Monthly Archives: April 2008

How to write your own copy

Why tell people how to write their own copy? Why not? There are many people out there who don’t have the resources to pay for a professional copywriter and who have to write their own. I have two reasons for wanting to help them. One altruistic and one a little selfish.

Reason 1 – altruistic

I like the English language. I dislike seeing it murdered. I hate to see effort spent in writing wasted because the content is poorly written. I want people to be able to communicate the benefits of their products and services well and easily.

Reason 2 – selfish

If I help people now when they can’t afford my services and it assists them to become successful, then maybe, when they are and they have the money but not the time to write their own copy, they’ll remember who helped them. 🙂

Eight tips for writing your own copy
  1. Know who you’re writing for. In other words know your customers. You must have an idea of their motivation for buying your service or product and then address that. Write as though you were having a personal conversation with them
  2. Before you decide to write for real, so-to-speak, write down what you really want to say. Don’t worry about the spelling or the grammar at this stage. Just get down on paper the information you want to communicate. This will help you become clear on what you need to say.
  3. Write down some possible headlines. They should attract the reader to want to read more. Play on their curiosity and use the magic word “you”.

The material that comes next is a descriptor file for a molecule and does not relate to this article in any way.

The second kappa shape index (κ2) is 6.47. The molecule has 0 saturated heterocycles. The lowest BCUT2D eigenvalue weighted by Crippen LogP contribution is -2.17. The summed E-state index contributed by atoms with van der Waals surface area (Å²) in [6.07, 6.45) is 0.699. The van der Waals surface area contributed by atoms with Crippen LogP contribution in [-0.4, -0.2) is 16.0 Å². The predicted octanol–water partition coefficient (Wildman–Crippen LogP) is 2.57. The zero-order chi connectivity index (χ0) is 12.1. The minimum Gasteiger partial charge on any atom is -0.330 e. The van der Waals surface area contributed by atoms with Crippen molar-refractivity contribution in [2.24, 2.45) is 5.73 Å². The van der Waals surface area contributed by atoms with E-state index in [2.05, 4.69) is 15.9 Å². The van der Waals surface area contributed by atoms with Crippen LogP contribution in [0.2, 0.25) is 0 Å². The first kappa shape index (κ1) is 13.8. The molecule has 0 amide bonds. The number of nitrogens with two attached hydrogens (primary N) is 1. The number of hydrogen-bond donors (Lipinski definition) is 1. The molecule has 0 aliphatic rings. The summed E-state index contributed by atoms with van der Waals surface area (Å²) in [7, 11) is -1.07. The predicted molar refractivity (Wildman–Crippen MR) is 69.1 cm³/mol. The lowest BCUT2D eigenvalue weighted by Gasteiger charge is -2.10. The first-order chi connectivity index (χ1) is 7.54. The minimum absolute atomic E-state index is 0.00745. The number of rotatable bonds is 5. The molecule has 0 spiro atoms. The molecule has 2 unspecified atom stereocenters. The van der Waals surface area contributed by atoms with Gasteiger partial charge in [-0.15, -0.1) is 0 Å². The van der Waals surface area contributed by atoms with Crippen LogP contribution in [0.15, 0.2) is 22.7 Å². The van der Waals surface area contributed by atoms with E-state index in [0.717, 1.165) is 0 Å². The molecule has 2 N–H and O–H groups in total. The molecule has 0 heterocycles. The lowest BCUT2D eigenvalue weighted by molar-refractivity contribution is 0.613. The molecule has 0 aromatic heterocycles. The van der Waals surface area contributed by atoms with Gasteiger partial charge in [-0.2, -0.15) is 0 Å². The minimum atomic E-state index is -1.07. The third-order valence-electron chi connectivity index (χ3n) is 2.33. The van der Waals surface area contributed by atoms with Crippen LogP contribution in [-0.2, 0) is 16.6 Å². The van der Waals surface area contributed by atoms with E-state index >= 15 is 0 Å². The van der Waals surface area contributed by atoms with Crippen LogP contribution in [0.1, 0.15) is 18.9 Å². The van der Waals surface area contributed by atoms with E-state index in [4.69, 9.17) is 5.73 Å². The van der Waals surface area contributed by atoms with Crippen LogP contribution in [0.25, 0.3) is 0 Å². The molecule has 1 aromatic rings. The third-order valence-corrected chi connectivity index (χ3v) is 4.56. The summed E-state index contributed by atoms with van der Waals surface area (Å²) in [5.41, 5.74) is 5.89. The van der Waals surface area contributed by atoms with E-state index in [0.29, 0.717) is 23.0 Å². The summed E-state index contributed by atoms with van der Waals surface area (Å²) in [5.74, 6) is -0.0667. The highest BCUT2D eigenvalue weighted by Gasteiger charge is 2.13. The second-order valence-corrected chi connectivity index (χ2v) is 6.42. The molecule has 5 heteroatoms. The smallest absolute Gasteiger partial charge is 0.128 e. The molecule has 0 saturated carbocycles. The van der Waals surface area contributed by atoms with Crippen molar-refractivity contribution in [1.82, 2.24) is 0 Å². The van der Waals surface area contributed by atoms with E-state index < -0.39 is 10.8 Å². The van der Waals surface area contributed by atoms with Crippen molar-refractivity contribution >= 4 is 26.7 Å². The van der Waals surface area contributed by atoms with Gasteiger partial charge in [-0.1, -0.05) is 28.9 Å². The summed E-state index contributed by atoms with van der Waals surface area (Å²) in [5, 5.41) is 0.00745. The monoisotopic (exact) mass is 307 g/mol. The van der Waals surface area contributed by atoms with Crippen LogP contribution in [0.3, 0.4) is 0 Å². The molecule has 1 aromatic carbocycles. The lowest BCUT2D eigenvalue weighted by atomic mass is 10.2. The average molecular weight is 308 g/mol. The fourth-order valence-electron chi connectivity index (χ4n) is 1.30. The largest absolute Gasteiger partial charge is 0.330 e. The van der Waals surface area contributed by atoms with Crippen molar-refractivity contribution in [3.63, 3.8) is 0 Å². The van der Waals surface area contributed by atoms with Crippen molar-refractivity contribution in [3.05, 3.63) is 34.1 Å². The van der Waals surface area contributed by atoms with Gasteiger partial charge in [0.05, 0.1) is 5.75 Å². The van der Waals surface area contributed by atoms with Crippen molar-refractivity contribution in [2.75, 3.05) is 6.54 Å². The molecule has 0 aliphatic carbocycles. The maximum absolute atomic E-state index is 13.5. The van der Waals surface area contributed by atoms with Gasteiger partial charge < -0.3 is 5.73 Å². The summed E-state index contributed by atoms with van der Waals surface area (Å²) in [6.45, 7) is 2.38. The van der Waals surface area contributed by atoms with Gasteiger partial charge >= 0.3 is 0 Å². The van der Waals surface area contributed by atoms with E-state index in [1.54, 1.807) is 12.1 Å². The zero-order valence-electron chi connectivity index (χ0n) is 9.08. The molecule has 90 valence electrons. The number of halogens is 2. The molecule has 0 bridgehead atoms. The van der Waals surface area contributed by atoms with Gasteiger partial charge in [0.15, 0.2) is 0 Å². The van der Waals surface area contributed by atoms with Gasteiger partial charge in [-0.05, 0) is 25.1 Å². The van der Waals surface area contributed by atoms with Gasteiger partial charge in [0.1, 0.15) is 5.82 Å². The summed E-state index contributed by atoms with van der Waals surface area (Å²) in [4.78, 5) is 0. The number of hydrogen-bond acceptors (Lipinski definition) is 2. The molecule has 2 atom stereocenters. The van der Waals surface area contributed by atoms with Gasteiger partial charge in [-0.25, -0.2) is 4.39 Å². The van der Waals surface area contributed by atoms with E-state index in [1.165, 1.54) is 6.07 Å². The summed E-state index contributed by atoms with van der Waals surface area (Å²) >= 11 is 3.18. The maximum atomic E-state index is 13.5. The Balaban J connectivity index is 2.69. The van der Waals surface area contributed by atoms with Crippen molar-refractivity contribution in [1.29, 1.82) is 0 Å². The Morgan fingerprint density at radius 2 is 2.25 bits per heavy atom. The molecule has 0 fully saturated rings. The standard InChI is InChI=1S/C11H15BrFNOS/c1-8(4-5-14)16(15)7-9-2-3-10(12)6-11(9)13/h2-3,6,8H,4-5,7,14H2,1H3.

4. Now arrange what you wrote in 2. Your ad, brochure or web site copy is like a story. It needs a beginning that catches the reader’s interest, a middle that provides the details and an end that summarizes and encourages the reader to call, or buy, or do whatever it is you want them to do.
  5. Now’s the time to polish your work. Check it carefully for mistakes of grammar and spelling.
  6. Give it to someone else to read – preferably someone in your target audience – and listen to their criticisms without taking it personally. They may have a point.
  7. Test it. Measure the response you get from it so that you know what works and what doesn’t.
  8. Refine it and test again. (Repeat until you get the result you need)

Idioms and the importance of using native speakers

was reminded again of the importance of using native speakers to communicate a message when I came upon a recent spam message. At first I was a bit puzzled and then the light dawned. The spammer had used an idiom which he had expressed strangely.

Hello the man not familiar to me!

Recognise it? A somewhat mangled version I suspect of “Hello stranger!”.  It doesn’t have the same impact somehow, does it? And while this is all a bit of joke, it’s not a joke if you make mistakes with the language with your products.

Add value to your products by using competent native English speakers

On many occasions I have looked at products that appear well made and that are selling for a good price and I haven’t bought them. Why? Because the packaging had descriptions that were written in poor, misspelled English. It makes the whole product look cheap and nasty when that may not be the case.